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   Jan 27

Going Organic

I receive a lot of problem questions at this time in the season from people who have decided to garden organically. They subscribed to the magazines, did all of the reading, surfed the web but; their plants aren’t as big as they used to be, there aren’t as many flowers or fruit on the plants, insects, white flies, rust, mold, fungus. What is going on?

I applaud anyone who has the “Think globally, act locally” philosophy; and you cannot get more local than your backyard. Gardening organically however is more than just an attitude adjustment. Our yards are individual little eco-systems. We have theAmazonRain Forest, theSaharaDesert, theGrand Canyon, and our backyard; all eco-systems.

Just as you can follow your Mother-in-Law’s recipe, and never make the sauce as good as she can; you can share seeds and plants with your neighbor and have noticeable differences in the final products. It doesn’t make you a better or worse gardener, but it does say something about your yard.

In the perfect organic eco-system; the soil is full of organic matter, wildlife is plentiful, good bugs are keeping the bad bugs in check, and the plants are so healthy they can shake off a little mold and mildew attack. The perfect eco-system does not happen overnight, well, it doesn’t happen at all; but you can get close, it just takes longer than you think to achieve it.

Manufactured fertilizer, herbicides, pesticides, bagging mowers, power trimmers, sprinkler systems; all are tools that are offered to make our gardening life easier. When we use these tools in our yard however, we artificially change the eco-system; and that is the root cause (no pun intended) of all of the problems people have when they go organic. It takes time for the yard to adjust.

Pesticides are engineered to target specific bugs and insects while not harming others, but it doesn’t always work that way; and even if they did once you eliminate the bad bug food supply the good bugs migrate to your neighbor’s yard where there is food.

Fertilizer, in combination with organic matter incorporated into the soil is an excellent way to provide a steady supply of nutrients to the plants. Fertilizer by itself creates a feast or famine situation. When first applied the plants grow great but as the nutrients are depleted the plants draw from the soil eventually eliminating its ability to support plant growth. In the old days that was referred to as the field being “Cropped out”.

So, how quickly your yard gets to the almost perfect eco-system is dependent on your previous gardening practices. As you work toward making the yard more self-sustaining, plants will be stressed by insects and disease and they will underperform. The important thing is to not panic.

If you have to use a pesticide or fungicide keep it local to the problem, don’t spray the entire yard. Incorporate organic matter into the planting beds as often as possible, you can never add enough. Start and maintain a compost pile, which is where the micro-organisms learn about diversity and getting along.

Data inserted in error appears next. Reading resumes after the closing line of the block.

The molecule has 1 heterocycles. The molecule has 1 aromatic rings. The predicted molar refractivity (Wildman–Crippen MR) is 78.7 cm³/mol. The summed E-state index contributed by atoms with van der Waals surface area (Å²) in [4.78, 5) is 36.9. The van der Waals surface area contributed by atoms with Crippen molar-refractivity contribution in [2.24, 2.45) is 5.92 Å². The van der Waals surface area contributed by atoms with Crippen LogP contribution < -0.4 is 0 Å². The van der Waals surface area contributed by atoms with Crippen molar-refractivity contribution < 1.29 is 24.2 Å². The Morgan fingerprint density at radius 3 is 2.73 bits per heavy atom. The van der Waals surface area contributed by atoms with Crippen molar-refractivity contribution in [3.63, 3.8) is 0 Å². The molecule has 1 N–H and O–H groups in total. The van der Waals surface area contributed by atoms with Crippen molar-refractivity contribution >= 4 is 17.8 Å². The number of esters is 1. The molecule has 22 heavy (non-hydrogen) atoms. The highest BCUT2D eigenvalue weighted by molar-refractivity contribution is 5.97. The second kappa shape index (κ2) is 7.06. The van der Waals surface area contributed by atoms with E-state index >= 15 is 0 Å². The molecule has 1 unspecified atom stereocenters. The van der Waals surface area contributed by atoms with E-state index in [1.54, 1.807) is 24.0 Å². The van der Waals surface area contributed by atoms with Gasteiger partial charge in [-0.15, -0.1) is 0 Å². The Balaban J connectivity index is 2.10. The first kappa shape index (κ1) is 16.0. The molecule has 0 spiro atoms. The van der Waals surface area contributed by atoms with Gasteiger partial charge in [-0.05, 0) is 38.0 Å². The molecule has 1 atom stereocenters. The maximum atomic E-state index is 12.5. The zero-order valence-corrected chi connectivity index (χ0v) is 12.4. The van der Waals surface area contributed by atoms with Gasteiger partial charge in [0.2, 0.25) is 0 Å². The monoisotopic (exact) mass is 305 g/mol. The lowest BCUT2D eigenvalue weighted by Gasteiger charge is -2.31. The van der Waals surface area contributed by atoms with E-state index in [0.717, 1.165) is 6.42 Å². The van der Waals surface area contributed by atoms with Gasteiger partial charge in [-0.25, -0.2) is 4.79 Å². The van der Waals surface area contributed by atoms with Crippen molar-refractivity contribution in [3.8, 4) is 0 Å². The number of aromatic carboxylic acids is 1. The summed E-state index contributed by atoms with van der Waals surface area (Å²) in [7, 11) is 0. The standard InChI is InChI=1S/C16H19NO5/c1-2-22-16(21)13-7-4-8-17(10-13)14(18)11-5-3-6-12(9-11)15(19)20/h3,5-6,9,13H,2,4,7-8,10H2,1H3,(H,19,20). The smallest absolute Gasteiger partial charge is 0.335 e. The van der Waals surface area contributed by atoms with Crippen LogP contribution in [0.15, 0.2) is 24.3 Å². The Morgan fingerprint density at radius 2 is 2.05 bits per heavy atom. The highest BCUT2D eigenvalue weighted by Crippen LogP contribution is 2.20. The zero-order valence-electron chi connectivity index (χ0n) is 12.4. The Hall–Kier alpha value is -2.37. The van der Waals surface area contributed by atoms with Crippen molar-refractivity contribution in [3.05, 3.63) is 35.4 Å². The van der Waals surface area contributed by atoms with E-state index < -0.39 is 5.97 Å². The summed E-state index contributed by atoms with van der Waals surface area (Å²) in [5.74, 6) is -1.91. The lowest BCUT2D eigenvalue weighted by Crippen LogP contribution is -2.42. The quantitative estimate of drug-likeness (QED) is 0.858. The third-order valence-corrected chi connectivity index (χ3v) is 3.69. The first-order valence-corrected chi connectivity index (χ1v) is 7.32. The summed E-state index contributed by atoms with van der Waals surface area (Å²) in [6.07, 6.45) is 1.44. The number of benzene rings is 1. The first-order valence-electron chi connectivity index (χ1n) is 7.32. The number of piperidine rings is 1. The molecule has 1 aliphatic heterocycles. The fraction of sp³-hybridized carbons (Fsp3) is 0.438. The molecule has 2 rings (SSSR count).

It may take a couple of years, but you will begin to notice that worms do exist in your soil, plants perform well on their own, and the problems; well, what problems?

Got a question? Send me an e-mail: mastergardener@rcn.com

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2 Comments

  1. Jajang says:

    Cabbages, beets, turnips, pottaoes, carrots. Many of the best veggies are spring and fall crops- the cabbage family includes broccoli, cabbage, brussels sprouts. They won’t grow in the dead of winter, but they all tolerate light frost and enjoy a little snow cover.You should be able to keep them going into early winter with just a burlap row cover or a cold frame made of an old window. Watch for lead paint.In the depth of winter, you eat your root crops. Turnips aren’t the best thing in the world, but living, breathing turnips taste better than week old tomatoes shipped in from afar. The hardy root crops also warm the blood.Keep in mind that the Sun stays closer to the horizon in the fall and winter- it never moves directly overhead. A garden that gets full sun in summer might be shaded for most of the day in fall.

  2. Fatih says:

    When raising caetnnvionol food, one uses pecticieds as compared to natural pesticides with organic (organic less expensive). Chemical fertilizers compared to organic fertilizers (organic natural and less expenisive ie manures etc)How can this justify the higher cost of organic food as compared to commercially grown (less expensive) and having to purchase chemicals etc. Doing artifical pollination as oposed to natural pollination. The list goes on and onl. This boggles my mind. I know from my own garden by not having to spend money on poisons and artificial fertilizers it costs me less to grow vegatables than if I used chemicals and other artificial means.Then why are we being charged more for a vegatable or a piece of meat that has no chemicals that are costly to produce, distribute, and apply as compared to natural herbicides, fertilizers, etc. that are plentiful and less expensive to use?

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